Here are 10 reasons why the birth of the second child is a difficult time for marriage:

1. Dad has to step up

With the first baby, a dad who isn’t that "into babies" can get by with a couple of diaper changes here and there, especially if his wife is very hands-on (or obsessive) and/or has her own mom/mother-in-law around all the time.

However, with baby number 2, Dad must truly step up to the plate and often ends up parenting the toddler or older child while the mom is with the baby.

No matter how enthusiastically Dad takes to his new role (and some men welcome and greatly value their increased responsibility), this is often a major change, taking some of the mother’s identity away as the primary caretaker of the older child.

This change means that the couple may fight over how dad parents, whether he is parenting up to her standard, and the transition, from his perspective, of never getting any breaks from the kids anymore. To which the mom will often say, “I never get any breaks either so screw you!” You can see how this degenerates rapidly.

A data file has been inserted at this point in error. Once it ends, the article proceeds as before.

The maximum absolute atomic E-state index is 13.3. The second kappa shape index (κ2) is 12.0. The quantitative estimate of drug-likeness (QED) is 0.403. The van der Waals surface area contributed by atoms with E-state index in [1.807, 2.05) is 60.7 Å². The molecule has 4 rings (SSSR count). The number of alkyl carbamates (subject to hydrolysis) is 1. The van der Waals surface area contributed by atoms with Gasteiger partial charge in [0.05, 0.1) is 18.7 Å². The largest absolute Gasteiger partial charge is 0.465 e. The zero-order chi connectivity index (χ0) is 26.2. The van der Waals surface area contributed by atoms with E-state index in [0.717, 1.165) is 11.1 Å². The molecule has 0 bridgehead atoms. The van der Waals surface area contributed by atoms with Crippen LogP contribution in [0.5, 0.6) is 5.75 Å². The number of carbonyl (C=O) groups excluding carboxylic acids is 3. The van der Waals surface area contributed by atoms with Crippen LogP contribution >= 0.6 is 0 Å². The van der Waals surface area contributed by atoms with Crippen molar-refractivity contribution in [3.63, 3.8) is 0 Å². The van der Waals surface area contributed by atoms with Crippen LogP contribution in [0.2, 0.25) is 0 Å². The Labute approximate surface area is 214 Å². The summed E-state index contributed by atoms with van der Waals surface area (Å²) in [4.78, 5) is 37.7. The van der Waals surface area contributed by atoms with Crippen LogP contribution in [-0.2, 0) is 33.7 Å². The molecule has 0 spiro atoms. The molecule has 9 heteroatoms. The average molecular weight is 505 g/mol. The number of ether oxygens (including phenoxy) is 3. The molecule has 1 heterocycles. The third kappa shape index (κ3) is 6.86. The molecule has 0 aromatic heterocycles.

2. No more "cute couple plus baby"

Two parents plus two kids equal a lot of people.

You two just don’t feel like a couple anymore, it’s more like Mom and Dad, which is a new and unromantic identity.

No longer can this adorable couple just put their adorable baby in an Ergo and go to the farmer’s market, and hold hands and kiss. Taking two kids to the farmer’s market is such a disaster that you start ordering Peapod. Screw eating local.

3. The older child is probably a toddler now

Toddlers suck at the best of times, but even more so if they get much less attention, are jealous of the baby and have many routine changes (because mom is too tired to keep the old schedule in order and dad is taking over and doing things his way).